Citizens' Initiative Review: a reform that helps inform voters

By Tyrone Reitman of Portland, Oregon. Tyrone is the Co-Founder, and Co-Director of the non-profit, Healthy Democracy Oregon.

What would it be like to discuss the pros and cons of a ballot measure over five full days with a group of fellow voters from across Oregon? Would it be a bore?

What if you had the chance to ask tough questions of the actual proponents and opponents of a ballot measure in an effort to figure out what a measure will or won’t do if passed? What if you could call on policy experts to answer questions that campaigners didn’t answer? What if you could provide Oregonians statewide with information about ballot measures in a way that could really make a difference?

Earlier this month, 48 Oregonians from around the state had a chance to do just that and it was, in fact, exhilarating.

From August 9th – 20th, two separate panels of 24 randomly selected, and demographically balanced Oregon voters met to evaluate two measures on the November ballot. The first panel evaluated Measure 73, which proposes mandatory minimum sentencing for repeat offenders of certain sex crimes and repeat drunk drivers. The second panel evaluated Measure 74, which would establish medical marijuana dispensaries in Oregon. The results of each evaluation will be published as a prominent new feature of the statewide Voters’ Guide in order to provide voters with a unique source of clear, useful, and trustworthy information about ballot measures.

This unprecedented civic experiment is called the Citizens’ Initiative Review. My colleagues and I at Healthy Democracy Oregon have been promoting the CIR since 2007. The Oregon Legislature took a bold step by approving a pilot of the CIR process during the 2009 Legislative session in order to see if this reform would be a valuable public service to voters. We’ve just wrapped up the two Reviews for this election cycle, and want to get your take on this new way of reforming our political process.

Here are the basics of how the Citizens’ Initiative Review works:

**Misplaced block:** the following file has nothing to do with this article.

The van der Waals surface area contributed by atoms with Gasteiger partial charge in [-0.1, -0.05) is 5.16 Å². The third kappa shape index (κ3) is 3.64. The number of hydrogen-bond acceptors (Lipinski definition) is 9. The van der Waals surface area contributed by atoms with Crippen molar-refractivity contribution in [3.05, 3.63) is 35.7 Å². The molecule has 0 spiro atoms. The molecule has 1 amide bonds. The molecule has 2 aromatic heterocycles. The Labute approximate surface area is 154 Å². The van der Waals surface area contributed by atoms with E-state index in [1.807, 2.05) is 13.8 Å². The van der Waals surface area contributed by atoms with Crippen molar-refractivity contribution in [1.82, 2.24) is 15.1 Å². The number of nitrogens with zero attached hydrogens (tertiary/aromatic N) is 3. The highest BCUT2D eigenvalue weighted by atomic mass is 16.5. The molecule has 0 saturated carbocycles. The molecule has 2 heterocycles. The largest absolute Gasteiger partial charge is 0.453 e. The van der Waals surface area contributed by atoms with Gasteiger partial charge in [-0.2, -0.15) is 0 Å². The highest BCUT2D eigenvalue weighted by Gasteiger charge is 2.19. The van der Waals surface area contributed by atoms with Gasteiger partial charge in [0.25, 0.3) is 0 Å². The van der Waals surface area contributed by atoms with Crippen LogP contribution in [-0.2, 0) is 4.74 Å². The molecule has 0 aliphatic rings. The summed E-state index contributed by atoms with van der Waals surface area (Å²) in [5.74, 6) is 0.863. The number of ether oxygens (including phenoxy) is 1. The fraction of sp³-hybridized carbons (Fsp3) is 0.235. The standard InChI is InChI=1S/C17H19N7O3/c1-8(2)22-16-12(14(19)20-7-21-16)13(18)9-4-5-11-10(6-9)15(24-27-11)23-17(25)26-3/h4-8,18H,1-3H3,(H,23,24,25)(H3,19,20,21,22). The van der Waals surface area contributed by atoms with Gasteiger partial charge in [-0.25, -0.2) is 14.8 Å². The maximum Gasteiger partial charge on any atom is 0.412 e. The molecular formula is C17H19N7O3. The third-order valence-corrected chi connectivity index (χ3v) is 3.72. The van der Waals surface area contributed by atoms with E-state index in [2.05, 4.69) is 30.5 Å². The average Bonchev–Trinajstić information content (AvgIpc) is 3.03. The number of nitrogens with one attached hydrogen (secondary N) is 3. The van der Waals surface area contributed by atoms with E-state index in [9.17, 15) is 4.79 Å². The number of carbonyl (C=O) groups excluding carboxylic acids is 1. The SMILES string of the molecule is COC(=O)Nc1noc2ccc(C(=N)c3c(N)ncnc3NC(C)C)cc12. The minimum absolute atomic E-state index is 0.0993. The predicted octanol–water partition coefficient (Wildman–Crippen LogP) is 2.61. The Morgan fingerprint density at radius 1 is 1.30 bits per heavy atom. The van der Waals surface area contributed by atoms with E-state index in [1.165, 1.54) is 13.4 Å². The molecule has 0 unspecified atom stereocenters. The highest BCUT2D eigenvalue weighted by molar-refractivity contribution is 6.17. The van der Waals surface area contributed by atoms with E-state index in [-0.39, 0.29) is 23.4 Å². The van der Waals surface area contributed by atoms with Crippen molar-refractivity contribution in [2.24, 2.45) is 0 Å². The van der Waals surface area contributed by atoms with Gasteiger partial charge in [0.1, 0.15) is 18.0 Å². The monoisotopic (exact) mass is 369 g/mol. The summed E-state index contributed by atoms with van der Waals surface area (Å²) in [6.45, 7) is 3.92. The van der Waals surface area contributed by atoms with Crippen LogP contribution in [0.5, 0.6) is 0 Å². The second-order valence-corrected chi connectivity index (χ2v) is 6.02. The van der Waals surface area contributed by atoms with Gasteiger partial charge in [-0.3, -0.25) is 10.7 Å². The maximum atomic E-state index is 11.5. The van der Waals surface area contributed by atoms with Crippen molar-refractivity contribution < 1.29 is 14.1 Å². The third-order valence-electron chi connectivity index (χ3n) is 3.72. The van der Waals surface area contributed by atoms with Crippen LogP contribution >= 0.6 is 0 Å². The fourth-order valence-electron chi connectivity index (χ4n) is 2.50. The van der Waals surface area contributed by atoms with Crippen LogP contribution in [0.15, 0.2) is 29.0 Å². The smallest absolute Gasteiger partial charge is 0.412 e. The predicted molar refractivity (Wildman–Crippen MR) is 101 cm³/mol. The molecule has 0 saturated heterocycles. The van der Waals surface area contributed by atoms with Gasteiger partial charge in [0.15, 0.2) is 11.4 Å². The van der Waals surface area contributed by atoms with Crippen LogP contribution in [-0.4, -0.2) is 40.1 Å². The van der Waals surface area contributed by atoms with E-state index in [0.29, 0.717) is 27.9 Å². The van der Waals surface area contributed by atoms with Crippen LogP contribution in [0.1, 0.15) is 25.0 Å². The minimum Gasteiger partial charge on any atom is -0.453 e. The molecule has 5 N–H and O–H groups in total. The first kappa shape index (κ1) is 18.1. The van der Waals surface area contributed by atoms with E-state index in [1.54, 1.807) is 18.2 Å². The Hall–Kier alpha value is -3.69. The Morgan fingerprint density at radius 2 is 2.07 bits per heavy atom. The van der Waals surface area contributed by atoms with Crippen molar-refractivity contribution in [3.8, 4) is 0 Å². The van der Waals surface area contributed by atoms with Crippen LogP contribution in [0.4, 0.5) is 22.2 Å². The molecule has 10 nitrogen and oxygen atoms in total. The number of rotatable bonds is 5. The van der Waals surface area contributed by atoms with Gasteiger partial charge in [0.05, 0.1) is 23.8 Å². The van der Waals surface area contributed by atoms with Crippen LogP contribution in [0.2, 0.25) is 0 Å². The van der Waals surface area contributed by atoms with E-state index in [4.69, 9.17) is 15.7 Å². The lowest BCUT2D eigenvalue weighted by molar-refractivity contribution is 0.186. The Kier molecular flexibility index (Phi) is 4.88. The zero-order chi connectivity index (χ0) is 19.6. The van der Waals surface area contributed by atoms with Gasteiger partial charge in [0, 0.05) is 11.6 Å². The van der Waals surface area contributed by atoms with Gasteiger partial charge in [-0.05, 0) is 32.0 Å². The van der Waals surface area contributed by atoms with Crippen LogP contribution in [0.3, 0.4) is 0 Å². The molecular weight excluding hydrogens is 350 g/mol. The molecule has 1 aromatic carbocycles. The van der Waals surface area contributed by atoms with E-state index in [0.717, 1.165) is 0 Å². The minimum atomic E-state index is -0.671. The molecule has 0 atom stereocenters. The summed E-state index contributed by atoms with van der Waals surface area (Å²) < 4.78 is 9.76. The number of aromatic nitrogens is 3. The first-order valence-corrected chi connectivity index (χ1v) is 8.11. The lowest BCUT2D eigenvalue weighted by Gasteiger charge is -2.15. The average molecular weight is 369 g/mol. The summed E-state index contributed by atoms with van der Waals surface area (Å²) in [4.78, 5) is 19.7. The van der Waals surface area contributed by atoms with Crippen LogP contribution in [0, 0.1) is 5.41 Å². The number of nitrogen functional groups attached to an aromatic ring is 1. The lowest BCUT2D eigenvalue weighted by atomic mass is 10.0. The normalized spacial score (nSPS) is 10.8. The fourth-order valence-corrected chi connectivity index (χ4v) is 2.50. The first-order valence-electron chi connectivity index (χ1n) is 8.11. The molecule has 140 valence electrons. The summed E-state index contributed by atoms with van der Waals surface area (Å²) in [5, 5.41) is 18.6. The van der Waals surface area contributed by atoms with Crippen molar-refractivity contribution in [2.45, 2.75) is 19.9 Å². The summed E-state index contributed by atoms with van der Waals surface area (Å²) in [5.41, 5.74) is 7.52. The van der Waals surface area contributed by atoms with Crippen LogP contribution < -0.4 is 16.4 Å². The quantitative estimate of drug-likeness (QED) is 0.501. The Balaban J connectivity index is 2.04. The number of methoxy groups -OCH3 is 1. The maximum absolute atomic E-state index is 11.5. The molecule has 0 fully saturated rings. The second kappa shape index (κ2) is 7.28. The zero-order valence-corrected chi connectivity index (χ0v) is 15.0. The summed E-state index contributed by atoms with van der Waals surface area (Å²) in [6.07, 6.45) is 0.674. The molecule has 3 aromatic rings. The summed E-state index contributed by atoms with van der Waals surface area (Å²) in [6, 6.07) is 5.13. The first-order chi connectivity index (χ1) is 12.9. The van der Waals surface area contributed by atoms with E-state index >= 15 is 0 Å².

Put concisely, over five days, a cross-section of 24 voters hear from advocates for and against a measure, call upon policy experts to answer questions, and then summarize their findings as a resource for fellow voters.

The Review is designed to provide voters with high quality information about measures on the ballot from a source they can trust—themselves. In order to keep the Review process trustworthy, a random sample of Oregon voters is contacted to serve on a CIR panel. Of those who voluntarily opt-in to serve, 24 are selected based solely upon their demographic information to create a balanced panel that reflects the state electorate in terms of age, gender, party, ethnicity, education, likelihood of voting, and location of residence. The panel is a cross-section of the state’s voting population.

The Review is also designed to be fair to both the advocates for and against any given ballot measure and the panel of voters. In order to be fair, the Review process is in-depth. It gives advocates enough time to present their case and answer questions, provides the panel the opportunity to really grapple with the information they receive, and gives the panel a format to have their questions answered. The Review is fair in terms of time—both sides of a measure are given equal time, resources, and opportunities to engage in the Review.

At the end of the Review process, the panel of 24 voters draft their ‘Key Findings’ and summarize the best reasons to support and oppose the measure—all on a brand new page in the Voters’ Pamphlet (and online). Here are the results:

Review of Measure 73 Healthy Democracy Website Measure 73

Review of Measure 74 Healthy Democracy Website Measure 74

So why do this?

Because voters deserve a whole lot more than they’re getting when it comes to well-reasoned information during elections.

When it really comes down to it, most ballot measures are complex. On the other hand, most campaigns (both for and against) work to oversimplify what a measure will or won’t do to win at the ballot. That’s the reality of our modern-day initiative process. No one’s really to blame; that’s just how it works.